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Circ Heart Fail. 2012 Jul 1;5(4):493-503. doi: 10.1161/CIRCHEARTFAILURE.112.966705. Epub 2012 Jun 15.

Agonist-induced hypertrophy and diastolic dysfunction are associated with selective reduction in glucose oxidation: a metabolic contribution to heart failure with normal ejection fraction.

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Department of Pediatrics and Pharmacology, Mazankowski Alberta Heart Institute, University of Alberta, Edmonton, AB, Canada.



Activation of the renin-angiotensin and sympathetic nervous systems may alter the cardiac energy substrate preference, thereby contributing to the progression of heart failure with normal ejection fraction. We assessed the qualitative and quantitative effects of angiotensin II (Ang II) and the α-adrenergic agonist, phenylephrine (PE), on cardiac energy metabolism in experimental models of hypertrophy and diastolic dysfunction and the role of the Ang II type 1 receptor.


Ang II (1.5 mg·kg(-1)·day(-1)) or PE (40 mg·kg(-1)·day(-1)) was administered to 9-week-old male C57/BL6 wild-type mice for 14 days via implanted microosmotic pumps. Echocardiography showed concentric hypertrophy and diastolic dysfunction, with preserved systolic function in Ang II- and PE-treated mice. Ang II induced marked reduction in cardiac glucose oxidation and lactate oxidation, with no change in glycolysis and fatty acid β-oxidation. Tricarboxylic acid acetyl coenzyme A production and ATP production were reduced in response to Ang II. Cardiac pyruvate dehydrogenase kinase 4 expression was upregulated by Ang II and PE, resulting in a reduction in the pyruvate dehydrogenase activity, the rate-limiting step for carbohydrate oxidation. Pyruvate dehydrogenase kinase 4 upregulation correlated with the activation of the cyclin/cyclin-dependent kinase-retinoblastoma protein-E2F pathway in response to Ang II. Ang II type 1 receptor blockade normalized the activation of the cyclin/cyclin-dependent kinase-retinoblastoma protein-E2F pathway and prevented the reduction in glucose oxidation but increased fatty acid oxidation.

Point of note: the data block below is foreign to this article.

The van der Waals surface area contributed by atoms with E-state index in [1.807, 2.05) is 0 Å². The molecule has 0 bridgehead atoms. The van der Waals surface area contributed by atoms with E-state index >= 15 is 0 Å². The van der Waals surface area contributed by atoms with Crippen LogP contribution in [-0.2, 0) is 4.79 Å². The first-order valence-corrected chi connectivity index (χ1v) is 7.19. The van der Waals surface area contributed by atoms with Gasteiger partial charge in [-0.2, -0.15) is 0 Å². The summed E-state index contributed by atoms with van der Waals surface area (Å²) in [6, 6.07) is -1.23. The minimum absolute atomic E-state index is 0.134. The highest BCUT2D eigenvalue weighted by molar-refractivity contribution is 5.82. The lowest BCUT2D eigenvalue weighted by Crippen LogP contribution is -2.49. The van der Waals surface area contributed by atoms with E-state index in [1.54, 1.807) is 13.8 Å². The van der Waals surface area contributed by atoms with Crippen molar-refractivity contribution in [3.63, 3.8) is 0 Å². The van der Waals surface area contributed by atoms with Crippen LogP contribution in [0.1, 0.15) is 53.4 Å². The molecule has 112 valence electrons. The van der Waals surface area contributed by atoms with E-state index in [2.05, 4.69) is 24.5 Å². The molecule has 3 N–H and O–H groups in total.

Ang II- and PE-induced hypertrophy and diastolic dysfunction is associated with reduced glucose oxidation because of the cyclin/cyclin-dependent kinase-retinoblastoma protein-E2F-induced upregulation of pyruvate dehydrogenase kinase 4, and targeting these pathways may provide novel therapy for heart failure with normal ejection fraction.

[Indexed for MEDLINE]

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